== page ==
[quote][p][bold]benzss[/bold] wrote: [quote][p][bold]Davey Gravey[/bold] wrote: [quote][p][bold]benzss[/bold] wrote: [quote][p][bold]Davey Gravey[/bold] wrote: Unhealthy foods are so cheap it's no wonder those at the bottom of society choose to eat rubbish over more expensive healthier foods. Fizzy drinks, pastries, multi packs of crisps and chocolate etc are very cheap. Maybe cranking up tax on junk to contribute towards discounted healthy options might work? Make the healthy option cheaper to encourage it's consumption.[/p][/quote]After having made apparently cheap junk food more expensive, then what? I don't understand this suggestion. And I'm not sure that junk food is in fact cheaper than healthier food. If people buy their food with the seasons and buy frozen vegetables, I'm reasonably certain it'll be cheaper than pre-made or other junk food.[/p][/quote]You only have to look around shops to see the junk being pushed very cheaply. Pound shops and discount stores only seem to have high fat,high sugar processed junk on their shelves. Multi buy bargains so people buy loads of it. It's the same in supermarkets with packs of coke, biscuits, chocolate etc are at the end of every aisle in big buy 1 get one free displays. By the checkouts there are fizzy drinks and sweets. If healthier foods and drinks were pushed and stoked more,made cheaper by supplementing the discount by charging more for junk foods maybe peoples mindsets may change? Only last week there were findings about the damage sugar is causing with the amounts in some goods highlighted. Fizzy drinks contain huge amounts and even tinned soup has 4 spoons of sugar in it.[/p][/quote]Right, but how exactly do you make sure that healthier foods are 'pushed and stoked'? How would a tax and subsidy achieve this? And, anyway, if people choose to buy cheap rubbish that is their decision. I also note that nobody's complaining about people who buy expensive rubbish.[/p][/quote]It's just an idea. I don't know if it would work or not? The shops on our ever dwindling high streets all stock the same crap though. Greengrocers and fruit and veg shops are virtually non existent. Pound shops and discount stores along with junk food outlets all seem to be growing by the day. Things will get worse and worse the way things are going. Davey Gravey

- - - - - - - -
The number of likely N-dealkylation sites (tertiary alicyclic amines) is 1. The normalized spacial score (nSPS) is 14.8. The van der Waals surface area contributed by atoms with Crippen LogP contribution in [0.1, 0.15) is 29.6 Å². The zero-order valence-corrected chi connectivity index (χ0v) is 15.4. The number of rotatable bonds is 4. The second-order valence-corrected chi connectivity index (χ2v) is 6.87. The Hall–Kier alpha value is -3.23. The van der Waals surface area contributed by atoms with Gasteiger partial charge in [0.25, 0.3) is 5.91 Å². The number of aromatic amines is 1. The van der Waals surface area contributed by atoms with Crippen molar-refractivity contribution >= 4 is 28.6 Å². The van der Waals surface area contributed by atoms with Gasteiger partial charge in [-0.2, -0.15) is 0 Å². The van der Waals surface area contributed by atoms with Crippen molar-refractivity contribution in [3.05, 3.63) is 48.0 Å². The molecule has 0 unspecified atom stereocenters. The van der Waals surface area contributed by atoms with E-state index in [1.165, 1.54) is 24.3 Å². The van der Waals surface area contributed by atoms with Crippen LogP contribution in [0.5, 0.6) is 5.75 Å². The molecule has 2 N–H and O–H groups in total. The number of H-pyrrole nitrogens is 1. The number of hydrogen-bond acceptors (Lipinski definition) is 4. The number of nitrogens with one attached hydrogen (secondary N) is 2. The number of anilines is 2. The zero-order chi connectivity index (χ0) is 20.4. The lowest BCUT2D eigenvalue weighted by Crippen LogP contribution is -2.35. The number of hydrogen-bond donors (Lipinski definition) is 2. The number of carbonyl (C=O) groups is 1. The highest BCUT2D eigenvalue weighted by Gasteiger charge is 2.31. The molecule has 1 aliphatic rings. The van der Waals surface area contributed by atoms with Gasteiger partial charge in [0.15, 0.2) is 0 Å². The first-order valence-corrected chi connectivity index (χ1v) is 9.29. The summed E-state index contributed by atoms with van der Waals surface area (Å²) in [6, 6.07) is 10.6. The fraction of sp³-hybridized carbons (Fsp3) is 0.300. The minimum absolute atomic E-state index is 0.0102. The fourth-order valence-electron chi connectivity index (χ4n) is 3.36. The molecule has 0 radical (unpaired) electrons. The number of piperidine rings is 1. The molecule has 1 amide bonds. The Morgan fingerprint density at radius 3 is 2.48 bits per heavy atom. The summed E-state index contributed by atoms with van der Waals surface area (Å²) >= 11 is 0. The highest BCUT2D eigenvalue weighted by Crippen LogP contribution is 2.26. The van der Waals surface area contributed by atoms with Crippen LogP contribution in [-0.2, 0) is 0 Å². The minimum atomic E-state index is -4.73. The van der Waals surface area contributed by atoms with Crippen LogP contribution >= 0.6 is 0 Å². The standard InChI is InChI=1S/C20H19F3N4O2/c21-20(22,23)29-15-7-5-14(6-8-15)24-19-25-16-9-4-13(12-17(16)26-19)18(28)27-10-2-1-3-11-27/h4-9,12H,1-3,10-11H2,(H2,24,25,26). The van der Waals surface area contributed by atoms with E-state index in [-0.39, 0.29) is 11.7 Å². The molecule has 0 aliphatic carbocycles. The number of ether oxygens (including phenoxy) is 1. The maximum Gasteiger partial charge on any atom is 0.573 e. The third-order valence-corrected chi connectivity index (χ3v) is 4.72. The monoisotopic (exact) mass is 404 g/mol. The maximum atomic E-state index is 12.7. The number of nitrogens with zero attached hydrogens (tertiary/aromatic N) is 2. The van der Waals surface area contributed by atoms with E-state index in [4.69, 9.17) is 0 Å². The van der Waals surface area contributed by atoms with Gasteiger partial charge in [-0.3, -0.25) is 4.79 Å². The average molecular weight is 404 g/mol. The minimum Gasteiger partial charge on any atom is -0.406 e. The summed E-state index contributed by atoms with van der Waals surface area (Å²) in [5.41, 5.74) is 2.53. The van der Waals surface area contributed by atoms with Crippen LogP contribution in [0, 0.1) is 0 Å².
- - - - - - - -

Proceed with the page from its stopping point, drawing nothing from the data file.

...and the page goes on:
• Score: -2

12:58pm Mon 13 Jan 14

ChannelX says...

As long as some people insist on making up excuses for what other people CHOOSE to purchase and eat, nothing will change.

Unfortunately, there are a significant percentage of people who simply eat and drink the things they like the most - which, because of human physiology, tends to be high fat, high sugar foods (including carbohydrates).